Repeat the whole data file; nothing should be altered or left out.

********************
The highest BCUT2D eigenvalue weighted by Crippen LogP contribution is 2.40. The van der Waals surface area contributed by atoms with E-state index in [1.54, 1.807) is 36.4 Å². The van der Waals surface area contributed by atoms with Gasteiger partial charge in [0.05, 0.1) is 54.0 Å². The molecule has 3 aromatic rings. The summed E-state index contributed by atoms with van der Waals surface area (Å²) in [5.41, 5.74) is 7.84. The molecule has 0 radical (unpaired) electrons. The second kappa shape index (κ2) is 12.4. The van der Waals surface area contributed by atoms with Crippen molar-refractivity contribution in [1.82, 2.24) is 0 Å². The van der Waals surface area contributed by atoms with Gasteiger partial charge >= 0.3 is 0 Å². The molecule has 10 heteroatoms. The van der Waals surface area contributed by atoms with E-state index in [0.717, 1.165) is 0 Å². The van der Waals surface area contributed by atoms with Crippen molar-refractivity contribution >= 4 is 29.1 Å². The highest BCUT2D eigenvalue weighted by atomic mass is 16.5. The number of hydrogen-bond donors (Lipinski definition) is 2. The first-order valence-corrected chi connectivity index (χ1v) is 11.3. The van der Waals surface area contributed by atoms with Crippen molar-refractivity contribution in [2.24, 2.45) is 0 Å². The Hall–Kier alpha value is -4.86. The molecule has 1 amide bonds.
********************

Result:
The highest BCUT2D eigenvalue weighted by Crippen LogP contribution is 2.40. The van der Waals surface area contributed by atoms with E-state index in [1.54, 1.807) is 36.4 Å². The van der Waals surface area contributed by atoms with Gasteiger partial charge in [0.05, 0.1) is 54.0 Å². The molecule has 3 aromatic rings. The summed E-state index contributed by atoms with van der Waals surface area (Å²) in [5.41, 5.74) is 7.84. The molecule has 0 radical (unpaired) electrons. The second kappa shape index (κ2) is 12.4. The van der Waals surface area contributed by atoms with Crippen molar-refractivity contribution in [1.82, 2.24) is 0 Å². The van der Waals surface area contributed by atoms with Gasteiger partial charge >= 0.3 is 0 Å². The molecule has 10 heteroatoms. The van der Waals surface area contributed by atoms with E-state index in [0.717, 1.165) is 0 Å². The van der Waals surface area contributed by atoms with Crippen molar-refractivity contribution >= 4 is 29.1 Å². The highest BCUT2D eigenvalue weighted by atomic mass is 16.5. The number of hydrogen-bond donors (Lipinski definition) is 2. The first-order valence-corrected chi connectivity index (χ1v) is 11.3. The van der Waals surface area contributed by atoms with Crippen molar-refractivity contribution in [2.24, 2.45) is 0 Å². The Hall–Kier alpha value is -4.86. The molecule has 1 amide bonds.